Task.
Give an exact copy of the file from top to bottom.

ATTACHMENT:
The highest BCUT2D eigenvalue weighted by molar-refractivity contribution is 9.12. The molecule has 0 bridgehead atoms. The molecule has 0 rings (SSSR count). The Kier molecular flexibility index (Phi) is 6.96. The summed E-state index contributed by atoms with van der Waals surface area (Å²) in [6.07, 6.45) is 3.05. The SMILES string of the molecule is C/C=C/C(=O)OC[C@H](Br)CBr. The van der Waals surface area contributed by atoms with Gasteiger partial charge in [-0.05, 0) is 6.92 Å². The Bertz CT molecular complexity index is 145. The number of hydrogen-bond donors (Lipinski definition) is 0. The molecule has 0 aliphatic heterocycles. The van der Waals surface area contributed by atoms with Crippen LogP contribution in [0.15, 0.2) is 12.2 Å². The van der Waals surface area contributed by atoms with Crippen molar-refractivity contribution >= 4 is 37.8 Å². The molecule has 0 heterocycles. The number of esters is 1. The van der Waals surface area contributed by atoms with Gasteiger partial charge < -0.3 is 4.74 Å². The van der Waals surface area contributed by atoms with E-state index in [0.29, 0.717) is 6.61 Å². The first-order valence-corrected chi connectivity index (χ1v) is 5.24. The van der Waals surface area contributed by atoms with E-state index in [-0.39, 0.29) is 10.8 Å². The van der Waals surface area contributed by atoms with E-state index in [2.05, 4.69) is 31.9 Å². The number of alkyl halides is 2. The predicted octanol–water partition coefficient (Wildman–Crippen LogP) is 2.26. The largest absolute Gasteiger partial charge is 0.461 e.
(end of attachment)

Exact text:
The highest BCUT2D eigenvalue weighted by molar-refractivity contribution is 9.12. The molecule has 0 bridgehead atoms. The molecule has 0 rings (SSSR count). The Kier molecular flexibility index (Phi) is 6.96. The summed E-state index contributed by atoms with van der Waals surface area (Å²) in [6.07, 6.45) is 3.05. The SMILES string of the molecule is C/C=C/C(=O)OC[C@H](Br)CBr. The van der Waals surface area contributed by atoms with Gasteiger partial charge in [-0.05, 0) is 6.92 Å². The Bertz CT molecular complexity index is 145. The number of hydrogen-bond donors (Lipinski definition) is 0. The molecule has 0 aliphatic heterocycles. The van der Waals surface area contributed by atoms with Crippen LogP contribution in [0.15, 0.2) is 12.2 Å². The van der Waals surface area contributed by atoms with Crippen molar-refractivity contribution >= 4 is 37.8 Å². The molecule has 0 heterocycles. The number of esters is 1. The van der Waals surface area contributed by atoms with Gasteiger partial charge < -0.3 is 4.74 Å². The van der Waals surface area contributed by atoms with E-state index in [0.29, 0.717) is 6.61 Å². The first-order valence-corrected chi connectivity index (χ1v) is 5.24. The van der Waals surface area contributed by atoms with E-state index in [-0.39, 0.29) is 10.8 Å². The van der Waals surface area contributed by atoms with E-state index in [2.05, 4.69) is 31.9 Å². The number of alkyl halides is 2. The predicted octanol–water partition coefficient (Wildman–Crippen LogP) is 2.26. The largest absolute Gasteiger partial charge is 0.461 e.